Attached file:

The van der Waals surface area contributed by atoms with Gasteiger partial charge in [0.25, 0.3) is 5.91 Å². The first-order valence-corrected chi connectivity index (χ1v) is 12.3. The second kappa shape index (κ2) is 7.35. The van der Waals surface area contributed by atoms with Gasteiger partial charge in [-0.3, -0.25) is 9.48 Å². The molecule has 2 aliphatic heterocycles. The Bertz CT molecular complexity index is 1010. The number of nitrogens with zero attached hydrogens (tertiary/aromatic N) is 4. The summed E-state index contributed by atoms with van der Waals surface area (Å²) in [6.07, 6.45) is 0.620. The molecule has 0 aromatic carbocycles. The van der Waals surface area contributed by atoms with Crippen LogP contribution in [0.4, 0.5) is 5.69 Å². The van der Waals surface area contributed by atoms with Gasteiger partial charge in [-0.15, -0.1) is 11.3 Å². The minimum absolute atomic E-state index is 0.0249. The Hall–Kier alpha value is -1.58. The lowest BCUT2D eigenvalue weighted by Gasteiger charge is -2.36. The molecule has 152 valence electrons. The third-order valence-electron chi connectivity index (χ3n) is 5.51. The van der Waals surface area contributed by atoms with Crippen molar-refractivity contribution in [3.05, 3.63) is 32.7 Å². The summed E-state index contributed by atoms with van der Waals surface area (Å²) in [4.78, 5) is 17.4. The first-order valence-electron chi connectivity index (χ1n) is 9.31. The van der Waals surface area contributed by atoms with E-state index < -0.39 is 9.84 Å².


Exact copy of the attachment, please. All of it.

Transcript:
The van der Waals surface area contributed by atoms with Gasteiger partial charge in [0.25, 0.3) is 5.91 Å². The first-order valence-corrected chi connectivity index (χ1v) is 12.3. The second kappa shape index (κ2) is 7.35. The van der Waals surface area contributed by atoms with Gasteiger partial charge in [-0.3, -0.25) is 9.48 Å². The molecule has 2 aliphatic heterocycles. The Bertz CT molecular complexity index is 1010. The number of nitrogens with zero attached hydrogens (tertiary/aromatic N) is 4. The summed E-state index contributed by atoms with van der Waals surface area (Å²) in [6.07, 6.45) is 0.620. The molecule has 0 aromatic carbocycles. The van der Waals surface area contributed by atoms with Crippen LogP contribution in [0.4, 0.5) is 5.69 Å². The van der Waals surface area contributed by atoms with Gasteiger partial charge in [-0.15, -0.1) is 11.3 Å². The minimum absolute atomic E-state index is 0.0249. The Hall–Kier alpha value is -1.58. The lowest BCUT2D eigenvalue weighted by Gasteiger charge is -2.36. The molecule has 152 valence electrons. The third-order valence-electron chi connectivity index (χ3n) is 5.51. The van der Waals surface area contributed by atoms with Crippen molar-refractivity contribution in [3.05, 3.63) is 32.7 Å². The summed E-state index contributed by atoms with van der Waals surface area (Å²) in [4.78, 5) is 17.4. The first-order valence-electron chi connectivity index (χ1n) is 9.31. The van der Waals surface area contributed by atoms with E-state index < -0.39 is 9.84 Å².